Enbridge says the old 1,000-mile Line 3 oil pipeline is corroding and is very costly to maintain, requiring the need for a replacement pipeline in order to boost safety and pipeline capacity.

Many against the project have threatened a repeat of the protests that occurred in North Dakota near the Standing Rock reservation that delayed construction on the Dakota Access Pipeline for several months.

Opponents of the proposed replacement project fear the impact on climate change and waterways.

Source:
PennEnergy

Judge Tells Minnesota Regulators to Approve Line 3, but Not Enbridge's Preferred Route

An administrative law judge on Monday told Minnesota regulators that they should approve Enbridge's proposed Line 3 oil pipeline but not the route that Enbridge has proposed for the replacement project.

Instead, administrative law judge Ann O'Reilly said in her recommendation that the pipeline project should only be approved if Enbridge replaces the existing line in its current location, citing integrity concerns with the current 50-year-old Line 3 pipeline.

O'Reilly said building the new Line 3 along a new route has more consequences than benefits for the state of Minnesota.

O'Reilly's recommendation comes after hearing days of testimony from the public and reading written comments submitted about the project. More than 72,000 written comments were submitted about the project, and 68,244 of them opposed it, according to O'Reilly.

The Minnesota Public Utilities Commission had been waiting for an official recommendation from O'Reilly before making a final decision on the pipeline project. The commission is expected to make a final decision in June.

Enbridge says the old 1,000-mile Line 3 oil pipeline is corroding and is very costly to maintain, requiring the need for a replacement pipeline in order to boost safety and pipeline capacity.

Many against the project have threatened a repeat of the protests that occurred in North Dakota near the Standing Rock reservation that delayed construction on the Dakota Access Pipeline for several months.

Source:
MPR News

Minnesota Governor Vows to Veto Bill Aimed to Kick-Start Enbridge Pipeline Construction

Minnesota Governor Mark Dayton said last week that he would veto a bill aimed to kick start construction of Enbridge’s Line 3 crude oil pipeline through the northern part of the state.

The proposed 1,031-mile replacement project has gone through a years-long approval process and is close to the end as the state’s Public Utilities Commission approved the final environmental review of the replacement project last month.

The commission is scheduled to vote on the pipeline route and construction in June, but House Republicans argue construction has taken long enough and should begin immediately.

A House committee passed a bill last week that would authorize immediate construction for the project, but Governor Dayton said he would veto the bill if it came up for a final vote because the bill is politically motivated and would trample the state’s regulatory process.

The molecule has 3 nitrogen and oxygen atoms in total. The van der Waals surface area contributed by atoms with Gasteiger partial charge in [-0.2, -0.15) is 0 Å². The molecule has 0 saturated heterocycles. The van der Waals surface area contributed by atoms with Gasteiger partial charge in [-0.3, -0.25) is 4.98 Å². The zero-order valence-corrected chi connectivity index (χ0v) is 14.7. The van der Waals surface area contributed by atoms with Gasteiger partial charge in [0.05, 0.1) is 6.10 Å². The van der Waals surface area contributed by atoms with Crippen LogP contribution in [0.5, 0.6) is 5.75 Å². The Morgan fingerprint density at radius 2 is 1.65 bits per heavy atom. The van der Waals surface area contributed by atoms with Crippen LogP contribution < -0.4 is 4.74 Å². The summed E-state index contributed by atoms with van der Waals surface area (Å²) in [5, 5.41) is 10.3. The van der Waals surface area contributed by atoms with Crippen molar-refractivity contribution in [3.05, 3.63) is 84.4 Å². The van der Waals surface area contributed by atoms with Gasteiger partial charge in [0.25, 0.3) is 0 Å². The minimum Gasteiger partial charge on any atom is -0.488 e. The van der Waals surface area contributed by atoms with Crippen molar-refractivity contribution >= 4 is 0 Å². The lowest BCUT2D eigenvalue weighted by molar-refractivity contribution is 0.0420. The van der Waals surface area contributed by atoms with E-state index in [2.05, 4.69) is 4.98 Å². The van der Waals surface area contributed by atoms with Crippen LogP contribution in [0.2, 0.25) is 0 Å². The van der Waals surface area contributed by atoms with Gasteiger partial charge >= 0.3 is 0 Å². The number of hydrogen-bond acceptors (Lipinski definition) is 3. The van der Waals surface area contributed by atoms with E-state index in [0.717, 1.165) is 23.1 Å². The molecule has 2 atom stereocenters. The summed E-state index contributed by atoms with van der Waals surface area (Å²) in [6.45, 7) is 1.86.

Enbridge's new Line 3 oil pipeline would take the place of the old Line 3 that dates back to 1960 and can no longer run at full capacity due to safety issues and lack of latest technologies. The new Line 3 would follow the existing Line 3 route from North Dakota to Minnesota and then create a new path to Wisconsin.

Source:
PennEnergy

Minnesota Department of Commerce Releases Amended Environmental Review of Enbridge Line 3 Oil Pipeline

Proposed Route for Enbridge Line 3 Oil Pipeline Replacement   (Enbridge)

Proposed Route for Enbridge Line 3 Oil Pipeline Replacement (Enbridge)

The Minnesota Department of Commerce on Monday released its amended environmental impact statement for Enbridge's proposed Line 3 oil pipeline after the Minnesota Public Utilities Commission asked the commerce department to make clarifications to its original review in December.

The original environmental review released by the commerce department late last year was fundamentally flawed, according to the PUC, who said it lacked an assessment of large spills and needed more information covering alternative routes to Enbridge's preferred Line 3 route.

The PUC is scheduled to vote on the new environmental impact statement's adequacy sometime this month and to vote on whether the pipeline is needed in June.

Enbridge's new Line 3 oil pipeline would take the place of the old Line 3 that dates back to 1960 and can no longer run at full capacity due to safety issues and lack of latest technologies. The new 1,031-mile Line 3 would follow the existing Line 3 route from North Dakota to Minnesota and then create a new path to Wisconsin.

Source:
Pipeline Technology Journal
StarTribune

Magellan Midstream Fuel Pipeline Leaks 500 Barrels of Gasoline in Minnesota

Magellan Midstream Partners on Monday said it estimates a total of 500 barrels of gasoline leaked from its 12-inch pipeline system in Eagan, Minnesota.

The leak was caused by third-party excavation equipment, according to Magellan Midstream.

Several roads near the area were temporarily closed down, and some businesses in the immediate area were evacuated.

Emergency responders and regulators are on site, but Magellan said it does not yet have a definitive timeline for repairs to be complete.

Source:
Reuters

Minnesota Regulators Reject Environmental Review of Enbridge Line 3, Ask for Revisions

The Minnesota Public Utilities Commission has rejected the Environmental Impact Statement for Enbridge's proposed Line 3 oil pipeline, saying it is inadequate and needs revision.

The commission has directed the Minnesota Department of Commerce, which conducted the environmental review, to revise three parts of the statement within 60 days. The commission also requested that the Commerce Department give more information on how an alternative route could be altered to avoid geologic formations.